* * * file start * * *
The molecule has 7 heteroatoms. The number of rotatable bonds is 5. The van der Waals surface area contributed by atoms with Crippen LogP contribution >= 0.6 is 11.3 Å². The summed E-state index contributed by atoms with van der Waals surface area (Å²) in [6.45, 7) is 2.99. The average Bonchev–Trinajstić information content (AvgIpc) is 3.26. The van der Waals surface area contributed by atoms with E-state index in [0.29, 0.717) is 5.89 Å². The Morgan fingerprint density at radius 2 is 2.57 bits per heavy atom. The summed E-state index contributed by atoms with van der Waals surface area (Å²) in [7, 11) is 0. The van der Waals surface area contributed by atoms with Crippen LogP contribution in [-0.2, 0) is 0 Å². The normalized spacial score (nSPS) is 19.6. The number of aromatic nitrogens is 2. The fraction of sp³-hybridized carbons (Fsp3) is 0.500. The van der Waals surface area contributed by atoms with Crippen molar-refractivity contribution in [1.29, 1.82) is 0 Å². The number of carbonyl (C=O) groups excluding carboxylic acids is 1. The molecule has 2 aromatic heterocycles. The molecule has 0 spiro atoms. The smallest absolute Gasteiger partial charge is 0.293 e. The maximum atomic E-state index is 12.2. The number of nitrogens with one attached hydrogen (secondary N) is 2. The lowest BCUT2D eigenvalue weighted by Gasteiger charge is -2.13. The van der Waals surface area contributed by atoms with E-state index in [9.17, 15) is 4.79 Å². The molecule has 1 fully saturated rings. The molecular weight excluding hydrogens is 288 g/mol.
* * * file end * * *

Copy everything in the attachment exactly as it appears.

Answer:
The molecule has 7 heteroatoms. The number of rotatable bonds is 5. The van der Waals surface area contributed by atoms with Crippen LogP contribution >= 0.6 is 11.3 Å². The summed E-state index contributed by atoms with van der Waals surface area (Å²) in [6.45, 7) is 2.99. The average Bonchev–Trinajstić information content (AvgIpc) is 3.26. The van der Waals surface area contributed by atoms with E-state index in [0.29, 0.717) is 5.89 Å². The Morgan fingerprint density at radius 2 is 2.57 bits per heavy atom. The summed E-state index contributed by atoms with van der Waals surface area (Å²) in [7, 11) is 0. The van der Waals surface area contributed by atoms with Crippen LogP contribution in [-0.2, 0) is 0 Å². The normalized spacial score (nSPS) is 19.6. The number of aromatic nitrogens is 2. The fraction of sp³-hybridized carbons (Fsp3) is 0.500. The van der Waals surface area contributed by atoms with Crippen molar-refractivity contribution in [1.29, 1.82) is 0 Å². The number of carbonyl (C=O) groups excluding carboxylic acids is 1. The molecule has 2 aromatic heterocycles. The molecule has 0 spiro atoms. The smallest absolute Gasteiger partial charge is 0.293 e. The maximum atomic E-state index is 12.2. The number of nitrogens with one attached hydrogen (secondary N) is 2. The lowest BCUT2D eigenvalue weighted by Gasteiger charge is -2.13. The van der Waals surface area contributed by atoms with E-state index in [9.17, 15) is 4.79 Å². The molecule has 1 fully saturated rings. The molecular weight excluding hydrogens is 288 g/mol.